One of the more interesting pro-wrestlers in that people largely think highly of him despite the fact he could be labeled a "failure" with some just cause. Buddy Landel's career is, as he admits, a "real sad story" as he was loaded with potential as one of the best talkers and workers of the mid-1980s, but he threw it all away because of his "demons." In this three-part series with Gary Cubeta, they try to "analog" (a cross between analyzing and cataloging, I guess) his career. While this is an unfinished product, Gary would later admit that he troubles getting Buddy back on the phone, it has great depth and authentic analysis. Buddy can talk all day, he can put himself over, he can bury himself and he really needs little direction. Gary Cubeta does not usually sit back and let a guest ramble, so in this early 57Talk interview, he tries to escort Buddy through a career retrospect better than Buddy's RF Video shoot (which is good, by the way). The main focal points are Buddy's early years in the Tennessee area, his first heel run in Puerto Rico and his big run in Jim Crockett Promotions with some time given to his Mid-South (Buddy n' Butch) and later Memphis (Bill n' Buddy) runs. Cubeta and Landel have a great chemistry and it makes for a real strong series of interviews. While this is not the whole story, it may be the best parts of it.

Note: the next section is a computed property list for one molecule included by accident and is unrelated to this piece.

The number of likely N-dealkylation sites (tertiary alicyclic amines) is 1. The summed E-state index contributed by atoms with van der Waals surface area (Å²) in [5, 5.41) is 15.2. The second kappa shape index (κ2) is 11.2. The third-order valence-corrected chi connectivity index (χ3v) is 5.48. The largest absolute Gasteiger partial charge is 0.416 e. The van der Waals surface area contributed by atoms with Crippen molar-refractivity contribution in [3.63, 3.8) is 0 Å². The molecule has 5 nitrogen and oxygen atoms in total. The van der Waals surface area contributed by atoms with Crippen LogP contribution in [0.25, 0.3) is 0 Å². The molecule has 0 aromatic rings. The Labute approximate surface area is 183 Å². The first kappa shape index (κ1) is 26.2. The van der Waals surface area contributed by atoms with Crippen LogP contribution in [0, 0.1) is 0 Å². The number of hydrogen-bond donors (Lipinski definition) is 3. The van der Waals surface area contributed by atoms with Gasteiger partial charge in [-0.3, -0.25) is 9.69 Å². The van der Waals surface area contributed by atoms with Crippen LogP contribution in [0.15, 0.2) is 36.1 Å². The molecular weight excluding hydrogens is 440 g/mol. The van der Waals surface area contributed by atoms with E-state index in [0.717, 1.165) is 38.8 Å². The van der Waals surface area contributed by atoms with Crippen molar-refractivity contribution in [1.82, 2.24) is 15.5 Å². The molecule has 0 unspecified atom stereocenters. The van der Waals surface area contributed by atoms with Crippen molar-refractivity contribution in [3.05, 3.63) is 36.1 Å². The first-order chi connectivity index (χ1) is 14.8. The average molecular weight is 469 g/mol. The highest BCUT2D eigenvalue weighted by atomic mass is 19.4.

The Bad
While I appreciate Buddy Landel for his abilities, his honesty and his humor, I have to say this is missing some of punchiness I'd expect. This is a guy who, according to himself (although Gary Cubeta, myself and everyone questions this), was slated to beat Ric Flair for an NWA World title run, yet he was too strung out on valium to go to TV. While he admits it is a sad story, Buddy is not angry, bitter or crazy from missing his big chance. It seems like so many former stars are one of those three and that's what makes them a charismatic interview, but Buddy simply seems at peace with it. I cannot fault him for that, but it sort of leaves this flat. Buddy is also pretty guarded in talking about the specifics of his addictions, just that they consumed him. You might also be disappointed at the lack of Mid-South and Smoky Mountain in this, but those were probably yet to come.

The Rating: ****